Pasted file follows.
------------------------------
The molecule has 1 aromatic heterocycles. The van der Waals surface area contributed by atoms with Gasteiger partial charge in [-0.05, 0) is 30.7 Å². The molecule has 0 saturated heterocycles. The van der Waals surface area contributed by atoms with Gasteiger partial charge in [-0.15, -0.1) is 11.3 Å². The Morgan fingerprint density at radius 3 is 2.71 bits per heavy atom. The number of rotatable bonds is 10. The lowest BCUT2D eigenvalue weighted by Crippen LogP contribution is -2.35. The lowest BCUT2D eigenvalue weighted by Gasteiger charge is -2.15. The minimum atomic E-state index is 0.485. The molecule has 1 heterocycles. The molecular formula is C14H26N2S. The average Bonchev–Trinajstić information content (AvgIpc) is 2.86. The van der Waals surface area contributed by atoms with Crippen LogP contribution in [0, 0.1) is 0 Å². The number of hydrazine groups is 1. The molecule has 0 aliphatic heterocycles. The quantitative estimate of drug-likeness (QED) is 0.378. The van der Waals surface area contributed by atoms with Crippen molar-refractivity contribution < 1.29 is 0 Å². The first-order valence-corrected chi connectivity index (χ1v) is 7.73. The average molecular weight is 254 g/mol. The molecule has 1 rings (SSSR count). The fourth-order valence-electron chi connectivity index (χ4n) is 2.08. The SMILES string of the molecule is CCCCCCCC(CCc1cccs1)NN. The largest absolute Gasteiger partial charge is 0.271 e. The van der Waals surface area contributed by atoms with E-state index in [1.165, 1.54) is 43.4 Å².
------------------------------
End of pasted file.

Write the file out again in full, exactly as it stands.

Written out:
The molecule has 1 aromatic heterocycles. The van der Waals surface area contributed by atoms with Gasteiger partial charge in [-0.05, 0) is 30.7 Å². The molecule has 0 saturated heterocycles. The van der Waals surface area contributed by atoms with Gasteiger partial charge in [-0.15, -0.1) is 11.3 Å². The Morgan fingerprint density at radius 3 is 2.71 bits per heavy atom. The number of rotatable bonds is 10. The lowest BCUT2D eigenvalue weighted by Crippen LogP contribution is -2.35. The lowest BCUT2D eigenvalue weighted by Gasteiger charge is -2.15. The minimum atomic E-state index is 0.485. The molecule has 1 heterocycles. The molecular formula is C14H26N2S. The average Bonchev–Trinajstić information content (AvgIpc) is 2.86. The van der Waals surface area contributed by atoms with Crippen LogP contribution in [0, 0.1) is 0 Å². The number of hydrazine groups is 1. The molecule has 0 aliphatic heterocycles. The quantitative estimate of drug-likeness (QED) is 0.378. The van der Waals surface area contributed by atoms with Crippen molar-refractivity contribution < 1.29 is 0 Å². The first-order valence-corrected chi connectivity index (χ1v) is 7.73. The average molecular weight is 254 g/mol. The molecule has 1 rings (SSSR count). The fourth-order valence-electron chi connectivity index (χ4n) is 2.08. The SMILES string of the molecule is CCCCCCCC(CCc1cccs1)NN. The largest absolute Gasteiger partial charge is 0.271 e. The van der Waals surface area contributed by atoms with E-state index in [1.165, 1.54) is 43.4 Å².